/pri day"sheuhn/, n.1. depredation; plundering.2. act of plundering or robbing.3. predatory behavior.4. a relation between animals in which one organism captures and feeds on others.[1425-75; late ME < L praedation- (s. of praedatio) a taking of booty, plundering, equiv. to praedat(us), ptp. of praedari to plunder, catch (see PREDATOR) + -ion-]
* * *Form of food getting in which one animal, the predator, eats an animal of another species, the prey, immediately after killing it or, in some cases, while it is still alive.Most predators are generalists; they eat a variety of prey species. Specialist predators, such as anteaters, eat only one or a few prey species. Cannibalism is a type of predation in which an animal eats another of its own species. Seed consumption is also considered predation because the entire living embryo of a plant is destroyed.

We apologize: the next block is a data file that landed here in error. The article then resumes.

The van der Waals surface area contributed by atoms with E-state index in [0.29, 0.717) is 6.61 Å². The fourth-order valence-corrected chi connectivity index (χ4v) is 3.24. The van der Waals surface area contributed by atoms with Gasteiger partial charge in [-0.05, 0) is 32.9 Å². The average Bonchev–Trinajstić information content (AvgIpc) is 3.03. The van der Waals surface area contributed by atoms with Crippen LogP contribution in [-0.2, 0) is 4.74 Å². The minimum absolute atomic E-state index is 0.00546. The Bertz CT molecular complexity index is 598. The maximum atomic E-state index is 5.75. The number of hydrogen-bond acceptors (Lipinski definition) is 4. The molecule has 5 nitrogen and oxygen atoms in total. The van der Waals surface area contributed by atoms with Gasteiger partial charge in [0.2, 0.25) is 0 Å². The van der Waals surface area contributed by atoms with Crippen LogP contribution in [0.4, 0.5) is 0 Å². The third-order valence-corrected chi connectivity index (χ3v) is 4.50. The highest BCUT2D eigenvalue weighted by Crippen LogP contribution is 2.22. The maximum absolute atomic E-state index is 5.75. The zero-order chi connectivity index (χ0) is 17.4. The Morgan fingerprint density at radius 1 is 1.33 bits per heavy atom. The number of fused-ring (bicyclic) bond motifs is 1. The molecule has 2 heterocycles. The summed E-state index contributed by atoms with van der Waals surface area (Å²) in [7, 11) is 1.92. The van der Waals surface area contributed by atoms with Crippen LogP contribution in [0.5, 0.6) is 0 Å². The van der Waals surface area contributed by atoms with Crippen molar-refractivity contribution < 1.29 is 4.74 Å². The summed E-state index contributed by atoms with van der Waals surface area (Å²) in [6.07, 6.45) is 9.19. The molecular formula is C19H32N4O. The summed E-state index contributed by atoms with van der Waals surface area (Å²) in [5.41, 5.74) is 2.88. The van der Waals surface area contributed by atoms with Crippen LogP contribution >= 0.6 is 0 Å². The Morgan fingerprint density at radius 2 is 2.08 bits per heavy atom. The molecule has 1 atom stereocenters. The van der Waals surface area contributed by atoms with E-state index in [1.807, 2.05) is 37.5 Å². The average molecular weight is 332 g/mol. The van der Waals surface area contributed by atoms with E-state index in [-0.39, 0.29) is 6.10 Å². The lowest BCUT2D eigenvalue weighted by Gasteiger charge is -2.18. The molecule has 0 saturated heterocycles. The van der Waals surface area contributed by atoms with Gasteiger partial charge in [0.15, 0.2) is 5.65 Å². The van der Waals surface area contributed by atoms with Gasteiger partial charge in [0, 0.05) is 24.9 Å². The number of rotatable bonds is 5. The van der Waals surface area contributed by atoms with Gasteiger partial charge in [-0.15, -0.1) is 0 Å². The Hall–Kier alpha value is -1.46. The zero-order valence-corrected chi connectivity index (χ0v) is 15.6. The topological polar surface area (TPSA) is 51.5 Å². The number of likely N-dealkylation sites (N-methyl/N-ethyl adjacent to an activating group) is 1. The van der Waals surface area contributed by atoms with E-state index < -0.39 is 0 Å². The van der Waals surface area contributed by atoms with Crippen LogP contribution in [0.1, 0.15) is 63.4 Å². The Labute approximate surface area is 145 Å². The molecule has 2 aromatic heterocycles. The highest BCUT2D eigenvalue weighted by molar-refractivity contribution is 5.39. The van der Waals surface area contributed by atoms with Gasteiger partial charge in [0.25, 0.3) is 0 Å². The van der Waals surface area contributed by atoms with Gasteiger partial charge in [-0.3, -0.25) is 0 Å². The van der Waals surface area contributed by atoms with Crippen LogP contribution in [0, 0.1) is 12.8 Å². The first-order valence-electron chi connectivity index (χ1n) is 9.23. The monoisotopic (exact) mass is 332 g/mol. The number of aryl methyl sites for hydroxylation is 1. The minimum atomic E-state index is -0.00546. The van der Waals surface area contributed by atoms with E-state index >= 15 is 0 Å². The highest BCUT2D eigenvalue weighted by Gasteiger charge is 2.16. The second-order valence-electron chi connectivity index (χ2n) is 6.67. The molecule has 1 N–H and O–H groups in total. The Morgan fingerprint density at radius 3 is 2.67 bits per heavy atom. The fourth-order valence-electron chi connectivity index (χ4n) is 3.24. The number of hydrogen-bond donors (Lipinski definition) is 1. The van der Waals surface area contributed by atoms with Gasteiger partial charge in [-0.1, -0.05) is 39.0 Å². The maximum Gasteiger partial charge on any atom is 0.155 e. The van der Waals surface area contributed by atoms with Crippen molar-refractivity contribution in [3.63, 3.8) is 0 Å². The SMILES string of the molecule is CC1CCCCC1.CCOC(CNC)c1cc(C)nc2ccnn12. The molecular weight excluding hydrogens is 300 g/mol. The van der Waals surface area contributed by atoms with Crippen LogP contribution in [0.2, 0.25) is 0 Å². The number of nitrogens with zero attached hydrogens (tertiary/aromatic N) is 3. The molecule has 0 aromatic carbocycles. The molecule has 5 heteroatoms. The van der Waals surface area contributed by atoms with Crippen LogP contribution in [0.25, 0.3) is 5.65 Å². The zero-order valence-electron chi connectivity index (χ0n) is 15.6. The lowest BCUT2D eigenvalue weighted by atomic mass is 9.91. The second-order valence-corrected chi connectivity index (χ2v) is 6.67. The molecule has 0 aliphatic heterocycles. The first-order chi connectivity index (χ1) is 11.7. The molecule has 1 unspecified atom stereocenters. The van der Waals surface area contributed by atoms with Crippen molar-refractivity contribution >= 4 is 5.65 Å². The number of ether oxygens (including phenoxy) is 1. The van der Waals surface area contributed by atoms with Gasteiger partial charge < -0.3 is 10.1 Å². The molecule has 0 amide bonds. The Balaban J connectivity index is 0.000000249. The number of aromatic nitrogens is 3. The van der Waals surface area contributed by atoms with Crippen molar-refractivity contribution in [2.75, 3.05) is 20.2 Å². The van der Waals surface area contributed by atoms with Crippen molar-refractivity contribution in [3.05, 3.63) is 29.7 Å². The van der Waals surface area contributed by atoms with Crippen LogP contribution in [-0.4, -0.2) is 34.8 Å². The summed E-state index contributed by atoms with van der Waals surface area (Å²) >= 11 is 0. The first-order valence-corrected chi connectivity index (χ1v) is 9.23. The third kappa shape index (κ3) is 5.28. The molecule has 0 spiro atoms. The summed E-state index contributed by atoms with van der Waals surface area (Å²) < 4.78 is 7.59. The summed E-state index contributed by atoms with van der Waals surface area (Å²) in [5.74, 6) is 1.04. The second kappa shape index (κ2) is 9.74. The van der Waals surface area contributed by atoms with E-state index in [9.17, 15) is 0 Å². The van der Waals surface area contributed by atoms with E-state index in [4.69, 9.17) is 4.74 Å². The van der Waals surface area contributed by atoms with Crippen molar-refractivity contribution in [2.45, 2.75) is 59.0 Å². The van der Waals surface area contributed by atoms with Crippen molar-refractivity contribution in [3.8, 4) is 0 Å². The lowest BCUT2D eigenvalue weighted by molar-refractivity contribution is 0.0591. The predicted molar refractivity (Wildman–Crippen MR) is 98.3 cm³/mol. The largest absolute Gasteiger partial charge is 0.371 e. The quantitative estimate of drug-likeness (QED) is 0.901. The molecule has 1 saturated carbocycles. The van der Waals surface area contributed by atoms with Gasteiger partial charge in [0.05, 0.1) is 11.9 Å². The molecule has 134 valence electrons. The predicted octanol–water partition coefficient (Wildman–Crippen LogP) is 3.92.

* * *in animal behaviour, the pursuit, capture, and killing of animals for food. Predatory animals may be solitary hunters, like the leopard, or they may be group hunters, like wolves.The senses of predators are adapted in a variety of ways to facilitate hunting behaviour. Visual acuity is great in raptors such as the red-tailed hawk, which soars on high searching for prey. Even on a dark night owls (owl) can hear, and focus on, the rustling sound and movement of a mouse. Many insect-eating bats (bat) hunt by echolocation, emitting a pulsed, high-frequency sound—in the manner of a ship's sonar—while flying; the sensory data thus gained guides them to their prey. A flock of white pelicans will cooperate to form a semicircle and, with much flapping of wings, drive fish into shallow water where they are easily captured.
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